LONDON – World stock markets were seeing out 2008 in a bruised and confused state after a year of dizzying turmoil, with stocks in Europe and Asia little changed Wednesday in light trading.
In very modest shortened New Year's Eve trade, the FTSE 100 index of leading British shares closed up 41.49 points, or 0.9 percent, at 4,434.17, while France's CAC-40 close up a bare 0.84 point, or 0.03 percent, at 3,217.97. Germany's DAX was closed for New Year's Eve.
Earlier, markets that were open in Asia ended the year mixed. In Hong Kong, the benchmark Hang Seng Index rose 152 points, or 1.1 percent, to end at 14,387.48 — 48 percent lower than when the year began. Australia's key index added 1.9 percent but stock averages in Mumbai, Shanghai, Malaysia and Singapore fell modestly. Markets in Japan, South Korea, Indonesia, the Philippines and Thailand were closed for the holiday.
In the U.S., Wall Street was set to end the year with a whimper, with futures markets predicting a slightly higher opening after Tuesday's advance on the news that General Motors Corp.'s troubled financing arm received $5 billion through the U.S. government's bank rescue program. The Dow Jones industrial average was predicted to open 18 points higher at 8,658 while the broader Standard & Poor's 500 index was set to open 3.4 points higher at 891.60.
The world's main markets will not reopen until Friday and investors will be hoping December's modest year-end rally across the world augurs a change of fortunes in 2009, especially if a massive stimulus package from the incoming Obama administration makes the U.S. recession shorter than would otherwise have been the case.
"I remain upbeat enough to believe that we will begin to move in the right direction before 2009 is out. Between now and then it will be a torrid affair," said Howard Wheeldon, senior strategist at BGC Partners.
2008 will go down as one of the worst years ever in stock markets as the credit crunch claimed a number of high-profile investments banks in the U.S. and brought the financial world to near-ruin. Governments and central banks intervened to shore up confidence but could not prevent the world's leading economies sliding into recession.
Among the world's major indexes, Japan's Nikkei index tumbled 42 percent during 2008, its biggest loss since its inception 58 years ago, while Britain's FTSE 100 closed around a third lower than a year ago, its worst year since it was created in 1984. Germany's DAX closed out 2008 Tuesday down around 40 percent on the year, its second biggest fall in its 20-year history.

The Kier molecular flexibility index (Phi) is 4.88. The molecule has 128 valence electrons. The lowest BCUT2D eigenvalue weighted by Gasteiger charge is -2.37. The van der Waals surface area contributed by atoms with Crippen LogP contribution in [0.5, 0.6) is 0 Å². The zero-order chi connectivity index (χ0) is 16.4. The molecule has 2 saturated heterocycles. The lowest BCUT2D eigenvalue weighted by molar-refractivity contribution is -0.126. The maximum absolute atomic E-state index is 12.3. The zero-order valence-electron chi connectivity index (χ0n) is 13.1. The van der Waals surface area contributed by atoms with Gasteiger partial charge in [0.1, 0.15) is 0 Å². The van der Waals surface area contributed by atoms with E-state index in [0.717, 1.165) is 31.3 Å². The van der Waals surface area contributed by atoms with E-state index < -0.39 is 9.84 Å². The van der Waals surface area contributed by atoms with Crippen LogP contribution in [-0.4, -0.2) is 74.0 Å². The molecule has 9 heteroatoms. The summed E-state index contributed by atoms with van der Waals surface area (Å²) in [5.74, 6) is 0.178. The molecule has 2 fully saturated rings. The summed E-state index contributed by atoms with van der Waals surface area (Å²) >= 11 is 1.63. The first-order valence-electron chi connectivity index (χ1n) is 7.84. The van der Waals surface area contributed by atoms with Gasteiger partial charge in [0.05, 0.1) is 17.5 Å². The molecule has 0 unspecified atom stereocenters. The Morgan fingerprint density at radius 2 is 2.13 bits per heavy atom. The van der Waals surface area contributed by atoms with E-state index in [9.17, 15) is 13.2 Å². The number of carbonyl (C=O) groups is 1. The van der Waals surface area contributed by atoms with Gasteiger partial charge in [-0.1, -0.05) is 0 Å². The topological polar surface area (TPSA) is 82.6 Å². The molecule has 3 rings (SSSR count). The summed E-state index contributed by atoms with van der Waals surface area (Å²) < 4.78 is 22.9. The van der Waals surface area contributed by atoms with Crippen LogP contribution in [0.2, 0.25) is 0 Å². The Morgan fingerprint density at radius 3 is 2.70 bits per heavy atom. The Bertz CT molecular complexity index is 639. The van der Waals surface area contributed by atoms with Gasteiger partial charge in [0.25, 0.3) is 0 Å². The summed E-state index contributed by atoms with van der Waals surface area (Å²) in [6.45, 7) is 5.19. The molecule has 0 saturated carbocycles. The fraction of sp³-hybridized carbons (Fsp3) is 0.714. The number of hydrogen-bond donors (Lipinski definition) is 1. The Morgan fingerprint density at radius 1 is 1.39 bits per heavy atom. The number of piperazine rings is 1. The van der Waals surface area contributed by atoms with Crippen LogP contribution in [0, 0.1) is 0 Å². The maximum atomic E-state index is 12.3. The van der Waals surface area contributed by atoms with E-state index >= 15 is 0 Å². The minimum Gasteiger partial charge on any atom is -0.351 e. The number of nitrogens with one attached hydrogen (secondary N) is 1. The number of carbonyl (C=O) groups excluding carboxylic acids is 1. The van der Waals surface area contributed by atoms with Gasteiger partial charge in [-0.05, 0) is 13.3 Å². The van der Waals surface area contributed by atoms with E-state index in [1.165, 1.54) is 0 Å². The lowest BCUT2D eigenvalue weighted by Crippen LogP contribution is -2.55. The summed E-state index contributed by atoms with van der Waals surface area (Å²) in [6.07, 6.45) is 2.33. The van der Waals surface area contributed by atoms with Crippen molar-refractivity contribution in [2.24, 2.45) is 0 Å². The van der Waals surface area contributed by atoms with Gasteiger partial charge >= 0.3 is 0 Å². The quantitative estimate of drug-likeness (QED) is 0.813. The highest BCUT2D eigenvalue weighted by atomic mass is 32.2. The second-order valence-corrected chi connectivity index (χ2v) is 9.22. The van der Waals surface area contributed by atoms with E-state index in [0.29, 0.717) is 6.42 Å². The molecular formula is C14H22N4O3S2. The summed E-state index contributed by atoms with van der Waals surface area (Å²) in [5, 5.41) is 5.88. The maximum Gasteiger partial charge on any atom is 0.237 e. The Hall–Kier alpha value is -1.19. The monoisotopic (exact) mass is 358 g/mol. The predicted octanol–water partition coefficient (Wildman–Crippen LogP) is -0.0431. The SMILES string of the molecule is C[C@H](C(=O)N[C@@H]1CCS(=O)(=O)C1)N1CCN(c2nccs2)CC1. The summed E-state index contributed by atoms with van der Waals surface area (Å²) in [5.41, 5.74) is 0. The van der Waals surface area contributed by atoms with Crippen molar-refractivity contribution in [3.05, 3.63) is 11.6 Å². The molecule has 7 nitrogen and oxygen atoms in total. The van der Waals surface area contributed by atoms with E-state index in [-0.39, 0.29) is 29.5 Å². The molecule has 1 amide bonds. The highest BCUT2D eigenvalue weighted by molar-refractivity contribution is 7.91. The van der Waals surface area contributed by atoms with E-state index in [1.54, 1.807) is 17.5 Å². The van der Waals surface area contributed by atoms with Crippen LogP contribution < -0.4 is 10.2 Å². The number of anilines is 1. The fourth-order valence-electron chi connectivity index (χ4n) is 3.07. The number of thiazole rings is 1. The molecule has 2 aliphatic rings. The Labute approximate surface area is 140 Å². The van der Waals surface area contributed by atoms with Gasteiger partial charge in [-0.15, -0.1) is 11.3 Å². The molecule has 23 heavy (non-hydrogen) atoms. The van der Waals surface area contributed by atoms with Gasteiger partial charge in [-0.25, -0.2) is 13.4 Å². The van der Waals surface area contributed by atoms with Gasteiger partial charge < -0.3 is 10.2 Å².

In the U.S., where the financial crisis proved to be most acute following the collapse of the subprime housing market and the bankruptcy of such Wall Street luminaries as Lehman Brothers, the Dow Jones was poised to end 2008 around 35 percent lower on the year while the broader S&P 500 was set to end around 40 percent down.
Grim as those numbers are, they were even worse before a December rally. The FTSE 100, for example, is 20 percent higher than its October lows.
Most stock market observers think things are likely to get worse before they get better, as the start of 2009 will likely provide mounting evidence that the world economy is experiencing one of its worst recessions since the 1930s.
With companies struggling to make ends meet and unemployment set to soar in the U.S. and Western Europe in particular, investors will likely remain wary of dipping their toes back into stocks.
Some analysts are also concerned that policy-makers around the world appear reluctant to accept that the world has changed and that the credit-driven growth over the last decade is unlikely to recur.
"Financial markets are only likely to regain their confidence if the authorities create a tightly controlled supervisory environment and are ready to crack down on financial activities that have no clear economic justification," said Stephen Lewis, an analyst at Monument Securities.
"The fact that we are a long way from that state is a major reason for pessimism as we enter 2009," he added.
One potential bright spot, at least in terms of its impact on economic activity, has been the collapse in the price of oil from $147 a barrel as recently as July.
Oil prices were lower in European trade, with light, sweet crude for February delivery falling $1.31 to $37.72 a barrel in electronic trading on the New York Mercantile Exchange.
The turmoil in the stock markets in 2008 was replicated in foreign exchange markets too, with the yen being the biggest gainer among the major currencies and the British pound the biggest loser.
In low volumes, the dollar was up 0.1 percent at 90.38 yen, while the euro slipped 0.7 percent to $1.3970.
AP Business Writer Jeremiah Marquez in Hong Kong contributed to this report.